We’ll be holding our elections in the U.S. tomorrow. It’s not quite a choice between John Jackson and Jack Johnson, but the campaigns haven’t been particularly inspiring this year. It’s been a vicious cycle of empty platitudes from the candidates, followed by absurd political anger from voters. It’s not much fun. But movies are fun. Let’s talk about movies, and real US presidents in the movies. Where can you find some U.S. presidents on screen?
I’m not sure any president has been represented on screen more than Tricky Dick. There’s Robert Altman’s Secret Honor (1984); Ron Howard’s Frost/Nixon from 2008; Oliver Stone’s biopic, Nixon (1995); Dick from 1999; a brief appearance in the Hunter Thompson biopic, Where the Buffalo Roam (1980); and he even serves as the impetus behind The Assassination of Richard Nixon (2004) and All the President’s Men (1976).
Teddy Roosevelt has only barely cracked the silver screen. The most prominent example comes from 1927’s silent The Rough Riders. More recently, he was portrayed by Robin Williams in the Night at the Museum films. Like FDR, he also makes an appearance in Yankee Doodle Dandy (1942).
John F. Kennedy
The three most notable examples of JFK on screen occur in wildly differing ways. The first was when Cliff Robertson played Kennedy in PT 109 (1963). The second happened exclusively through the grisly archival footage of his assassination in 1991’s JFK. And similarly, the third was in the digital world of Forrest Gump (1994). The bulk of the rest of JFK appearances have been in several tawdry TV mini-series.
America’s first president is wildly unrepresented in film. The overwhelming majority of films featuring George Washington are early silent films, like America (1924), Betsy Ross (1917), and The Battle Cry of Peace (1915). He was also represented on screen in The Patriot in 2000.
The obvious place you can find Lincoln will happen later this month when Steven Spielberg’s biopic of Lincoln will hit theaters. There’s also Abe Lincoln in Illinois (1940); John Ford’s Young Mr. Lincoln (1939), which stars Henry Fonda in the titular role; and D.W. Griffith’s early talkie, Abraham Lincoln (1930). He’s also made appearances in less serious places, like the Bill and Ted series, Happy Gilmore (1995), and Abraham Lincoln: Vampire Hunter (2012).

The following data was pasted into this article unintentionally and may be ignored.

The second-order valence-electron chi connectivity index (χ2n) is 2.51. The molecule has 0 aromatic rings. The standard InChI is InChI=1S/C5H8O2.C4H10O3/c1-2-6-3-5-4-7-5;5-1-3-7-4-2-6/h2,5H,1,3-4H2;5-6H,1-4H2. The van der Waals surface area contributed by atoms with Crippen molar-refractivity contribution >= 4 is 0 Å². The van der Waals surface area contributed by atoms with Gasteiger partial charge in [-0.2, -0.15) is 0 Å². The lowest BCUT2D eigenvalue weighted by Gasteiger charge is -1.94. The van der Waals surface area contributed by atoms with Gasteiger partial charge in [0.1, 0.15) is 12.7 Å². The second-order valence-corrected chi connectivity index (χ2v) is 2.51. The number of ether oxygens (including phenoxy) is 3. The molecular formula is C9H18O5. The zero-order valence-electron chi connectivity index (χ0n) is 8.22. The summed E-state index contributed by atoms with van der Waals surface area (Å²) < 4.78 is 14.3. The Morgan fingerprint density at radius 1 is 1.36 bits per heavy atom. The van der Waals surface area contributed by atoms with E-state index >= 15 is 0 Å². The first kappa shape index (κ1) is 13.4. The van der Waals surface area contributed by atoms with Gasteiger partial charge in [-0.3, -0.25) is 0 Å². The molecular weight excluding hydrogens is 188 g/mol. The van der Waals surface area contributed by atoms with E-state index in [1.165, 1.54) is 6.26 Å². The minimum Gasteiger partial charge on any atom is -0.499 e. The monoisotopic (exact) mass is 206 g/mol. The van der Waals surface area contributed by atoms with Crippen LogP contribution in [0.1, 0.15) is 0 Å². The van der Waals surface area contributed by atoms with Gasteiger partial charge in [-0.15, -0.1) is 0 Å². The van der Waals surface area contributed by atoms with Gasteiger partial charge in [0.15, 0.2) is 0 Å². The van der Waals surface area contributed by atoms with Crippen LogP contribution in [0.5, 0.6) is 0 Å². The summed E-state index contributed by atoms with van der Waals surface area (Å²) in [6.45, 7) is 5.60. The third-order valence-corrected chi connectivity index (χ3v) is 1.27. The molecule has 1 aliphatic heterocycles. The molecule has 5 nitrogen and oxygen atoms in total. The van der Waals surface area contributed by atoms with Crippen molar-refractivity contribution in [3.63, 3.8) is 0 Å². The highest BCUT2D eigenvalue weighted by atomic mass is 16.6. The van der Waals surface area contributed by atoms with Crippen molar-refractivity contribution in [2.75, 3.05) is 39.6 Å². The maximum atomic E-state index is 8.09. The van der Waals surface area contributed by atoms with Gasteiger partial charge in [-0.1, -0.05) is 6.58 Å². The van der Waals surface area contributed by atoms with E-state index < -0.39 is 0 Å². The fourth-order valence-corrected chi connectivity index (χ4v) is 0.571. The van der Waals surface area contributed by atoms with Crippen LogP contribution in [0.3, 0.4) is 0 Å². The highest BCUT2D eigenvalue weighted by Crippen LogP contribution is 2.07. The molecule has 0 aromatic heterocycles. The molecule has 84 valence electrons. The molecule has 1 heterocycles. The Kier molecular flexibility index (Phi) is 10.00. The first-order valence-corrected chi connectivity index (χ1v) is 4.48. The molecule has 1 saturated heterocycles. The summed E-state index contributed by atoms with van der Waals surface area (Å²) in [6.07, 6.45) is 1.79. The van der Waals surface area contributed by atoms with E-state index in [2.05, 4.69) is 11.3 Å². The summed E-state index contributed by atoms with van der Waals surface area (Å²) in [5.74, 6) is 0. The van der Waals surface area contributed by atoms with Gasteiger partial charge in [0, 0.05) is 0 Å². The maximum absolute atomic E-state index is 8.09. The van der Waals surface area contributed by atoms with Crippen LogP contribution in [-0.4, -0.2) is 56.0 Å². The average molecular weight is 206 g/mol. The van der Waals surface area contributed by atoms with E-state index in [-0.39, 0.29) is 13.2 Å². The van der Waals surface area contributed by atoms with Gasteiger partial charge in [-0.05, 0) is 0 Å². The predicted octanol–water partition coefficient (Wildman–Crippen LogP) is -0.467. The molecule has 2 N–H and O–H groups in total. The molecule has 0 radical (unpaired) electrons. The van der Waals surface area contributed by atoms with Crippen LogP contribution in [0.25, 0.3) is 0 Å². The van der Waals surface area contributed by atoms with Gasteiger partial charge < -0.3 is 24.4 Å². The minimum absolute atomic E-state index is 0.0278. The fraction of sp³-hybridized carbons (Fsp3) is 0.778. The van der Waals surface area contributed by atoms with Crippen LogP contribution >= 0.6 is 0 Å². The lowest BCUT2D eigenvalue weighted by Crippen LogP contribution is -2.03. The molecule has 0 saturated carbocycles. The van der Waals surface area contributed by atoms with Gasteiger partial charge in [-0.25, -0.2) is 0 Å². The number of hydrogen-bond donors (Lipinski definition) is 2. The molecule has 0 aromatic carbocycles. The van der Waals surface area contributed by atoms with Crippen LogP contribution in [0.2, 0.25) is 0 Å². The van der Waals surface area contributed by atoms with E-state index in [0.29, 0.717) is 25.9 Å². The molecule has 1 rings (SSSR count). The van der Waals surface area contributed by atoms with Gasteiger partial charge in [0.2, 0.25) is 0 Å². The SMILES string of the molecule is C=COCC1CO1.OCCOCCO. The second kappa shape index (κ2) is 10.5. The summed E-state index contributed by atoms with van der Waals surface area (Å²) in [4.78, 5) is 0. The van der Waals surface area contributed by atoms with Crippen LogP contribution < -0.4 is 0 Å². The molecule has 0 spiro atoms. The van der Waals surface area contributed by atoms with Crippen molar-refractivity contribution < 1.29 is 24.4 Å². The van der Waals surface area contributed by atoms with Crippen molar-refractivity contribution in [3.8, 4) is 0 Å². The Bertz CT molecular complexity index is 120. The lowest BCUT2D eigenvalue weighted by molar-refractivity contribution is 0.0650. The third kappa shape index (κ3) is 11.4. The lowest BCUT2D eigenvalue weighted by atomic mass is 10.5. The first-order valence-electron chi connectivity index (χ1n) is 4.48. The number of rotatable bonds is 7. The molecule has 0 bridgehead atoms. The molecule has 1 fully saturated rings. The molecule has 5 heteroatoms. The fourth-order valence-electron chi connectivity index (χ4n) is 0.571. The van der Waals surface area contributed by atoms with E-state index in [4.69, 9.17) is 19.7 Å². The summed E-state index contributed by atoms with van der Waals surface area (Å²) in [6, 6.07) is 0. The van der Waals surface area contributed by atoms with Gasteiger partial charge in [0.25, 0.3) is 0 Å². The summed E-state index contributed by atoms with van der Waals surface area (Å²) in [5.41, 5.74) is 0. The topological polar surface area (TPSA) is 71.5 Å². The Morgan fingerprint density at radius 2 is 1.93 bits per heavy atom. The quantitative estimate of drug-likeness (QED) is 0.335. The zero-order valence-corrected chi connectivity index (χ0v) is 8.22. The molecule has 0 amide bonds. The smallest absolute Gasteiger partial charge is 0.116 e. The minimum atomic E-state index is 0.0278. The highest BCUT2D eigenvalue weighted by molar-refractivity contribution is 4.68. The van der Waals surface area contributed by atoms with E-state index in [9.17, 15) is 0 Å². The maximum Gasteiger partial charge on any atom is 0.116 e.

Jackson is the flip-side of George Washington- a president who has appeared much, much more than you would expect. The list of Jackson films includes The Buccaneer (1938); Old Hickory (1939); The Fighting Kentuckian (1949), which starred John Wayne; Lone Star (1952), when he was played by Lionel Barrymore; The President’s Lady (1953), when Charlton Heston played Jackson; and even a re-make of The Buccaneer in 1958, where Heston reprised his role.
Clinton’s only been portrayed a few times on film. The best example is non-direct, when John Travolta took on Clinton as the fictional Governor Jack Stanton in Primary Colors (1998). Clinton was also spoofed on screen several times in the 90s in movies like Beavis and Butt-Head Do America (1996) and Naked Gun 33 1/3: The Final Insult (1994).
Ironically enough given his Hollywood background, Reagan has been surprisingly sparse on the big screen as president. He’ll play a part in The Butler during 2013, when Alan Rickman will take on the role. Beyond that, Reagan has only notably appeared in The Iron Lady (2011) and was spoofed in Airplane II: The Sequel (1982).
Franklin Delano Roosevelt
FDR will get the Bill Murray treatment later this year when Hyde Park on the Hudson receives a wide release. He has also appeared in Michael Bay’s turd sandwich, Pearl Harbor (2001); last year in J. Edgar (2011); and Yankee Doodle Dandy (1942), amongst others.
William McKinley and Grover Cleveland
For some strange reason, the mid-to-late 1930s saw a run on McKinley and Cleveland movies. McKinley appeared in A Message to Garcia (1936) and This is My Affair (1937). He was portrayed by John Carradine in A Message to Garcia. Cleveland popped up in The Oklahoma Kid (1939) and The Monroe Doctrine (1939), portrayed by Stuart Holmes each time.